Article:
"The main aims of the operations are to extend security throughout the areas so as to allow the local population to enjoy a normal life and take part in the forthcoming elections free from intimidation and violence," a British military statement said.

At least 15 Taliban fighters have been killed in the Gereshk district, Afghan officials said.

Elsewhere, at least 14 mine-clearing personnel working for the United Nations were abducted in the eastern Paktika province, officials said.

'Little resistance'

The US marine operation - dubbed Strike of the Sword - is aimed at seizing control of the lower Helmand valley, the world's largest opium producing region, from the Taliban.

Al Jazeera's Zeina Khodr, reporting from Lashkar Gah, said: "There has been little resistance in this US offensive in the south of Helmand but the Taliban can move from one village to another and most of them are a part of the civilian population so it is very difficult.

"They [Taliban] do not engage coalition and Afghan forces in direct combat. Their tactics are suicide bombings, creating insecurity, ambushes, roadside bombs," she said.

However, several hundreds US marines have been engaged in some heavy fighting over the past few days and many areas have been covered in mines, military commanders said.

The US forces, backed by the Afghan national army, moved into Baramshar on Saturday after taking the main districts of Nawa and Garamsir, as well as Khananshid, the previous day, local officials said.

Michael Griffin, a UK-based author and expert on Afghanistan, said that the Taliban were not standing up and fighting because they could not possibly take on the size of force they were facing in Helmand province.

"The strategy of the new head of US forces in Afghanistan, Stanley McChrystal, is to eradicate an effective Taliban presence in Helmad ... by taking, holding and introducing some degree of stability to areas previously held by the Taliban," he said.

"This is looking like it is working very well, but the problem with the Taliban is always that when they retreat before a superior force they are going to pop up somewhere else."

Heat concern

Military officials have said that once the about 4,000 US marines, backed by a 650-strong group of Afghan soldiers, have taken areas previously held by the Taliban  they will stay and secure them rather than pulling out as has been the policy before.

Al Jazeera's Josh Rushing, reporting from a US camp in Helmand province, said one of the biggest challenges facing the marines was the heat.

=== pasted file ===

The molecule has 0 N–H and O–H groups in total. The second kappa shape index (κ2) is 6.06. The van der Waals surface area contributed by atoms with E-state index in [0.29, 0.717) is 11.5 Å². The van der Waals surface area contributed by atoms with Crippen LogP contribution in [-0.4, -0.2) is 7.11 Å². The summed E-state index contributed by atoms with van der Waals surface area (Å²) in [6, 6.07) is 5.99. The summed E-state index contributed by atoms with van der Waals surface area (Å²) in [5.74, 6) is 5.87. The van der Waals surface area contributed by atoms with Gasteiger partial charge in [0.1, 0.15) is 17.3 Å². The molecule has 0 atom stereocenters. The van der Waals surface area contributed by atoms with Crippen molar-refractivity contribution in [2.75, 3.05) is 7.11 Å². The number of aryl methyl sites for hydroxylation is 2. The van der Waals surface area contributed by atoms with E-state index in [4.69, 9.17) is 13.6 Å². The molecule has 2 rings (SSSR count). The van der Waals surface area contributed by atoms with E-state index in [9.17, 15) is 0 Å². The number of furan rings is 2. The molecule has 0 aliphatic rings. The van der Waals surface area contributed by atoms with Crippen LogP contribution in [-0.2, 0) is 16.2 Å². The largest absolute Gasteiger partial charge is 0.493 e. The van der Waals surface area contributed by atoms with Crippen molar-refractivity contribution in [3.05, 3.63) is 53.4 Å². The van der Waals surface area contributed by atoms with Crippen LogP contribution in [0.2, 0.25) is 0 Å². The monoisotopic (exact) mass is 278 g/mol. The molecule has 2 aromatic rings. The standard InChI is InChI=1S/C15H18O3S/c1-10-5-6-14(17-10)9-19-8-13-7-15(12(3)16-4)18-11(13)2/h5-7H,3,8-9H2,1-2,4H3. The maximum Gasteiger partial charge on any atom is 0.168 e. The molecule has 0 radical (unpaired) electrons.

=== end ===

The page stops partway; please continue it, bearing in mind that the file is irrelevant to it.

"Even in the tents it is extremely hot, and there's no where to go to escape the nature of the heat," he said.

"The troops in villages like Nawa have it much worse because they're suppose to carry all the food and water they need so they don't have to be resupplied for up to six days," he said.

"A marine officer told me they've had a number of heat injuries although not life-threatening yet, but it's definitely one of their major concerns."

Barack Obama, the US president, had ordered 21,000 additional troops to Afghanistan and expects the total number of US forces to reach 68,000 by the end of 2009 in support of the offensive that started on Thursday.

Deminers abducted

The Afghan deminers, who were employed by the Mine Detection and Dog Centre (MDC), were taken as they worked in the eastern Paktika province.

US marines are being supported by hundreds
of Afghan security personnel [Reuters]
"Fourteen workers of MDC demining organisation who were busy serving the Afghan nation were kidnapped by unknown gunmen in Tandan area of Gardez pass," Zemarai Bashary, the interior ministry spokesman, said.

Azizullah Wardak, Paktika's police chief, said they were seized as they were travelling towards Khost province.

While the Taliban is known to operate in the area, Wardak could not confirm if they were responsible for the kidnapping, but he did criticise the deminers for going into the area without informing the police.

However, Bashary said that three men had been arrested over the case and efforts were under way to secure the deminers' release.

Afghanistan is one of the most heavily mined countries in the world, and the increase in violence amid a thriving Taliban insurgency has slowed clearance work.

Two-thirds of the country's mines have been cleared over the past two decades with the rest expected to be removed by 2013, but experts fear Afghanistan can no longer meet that goal because of increased fighting and a drop in international funding.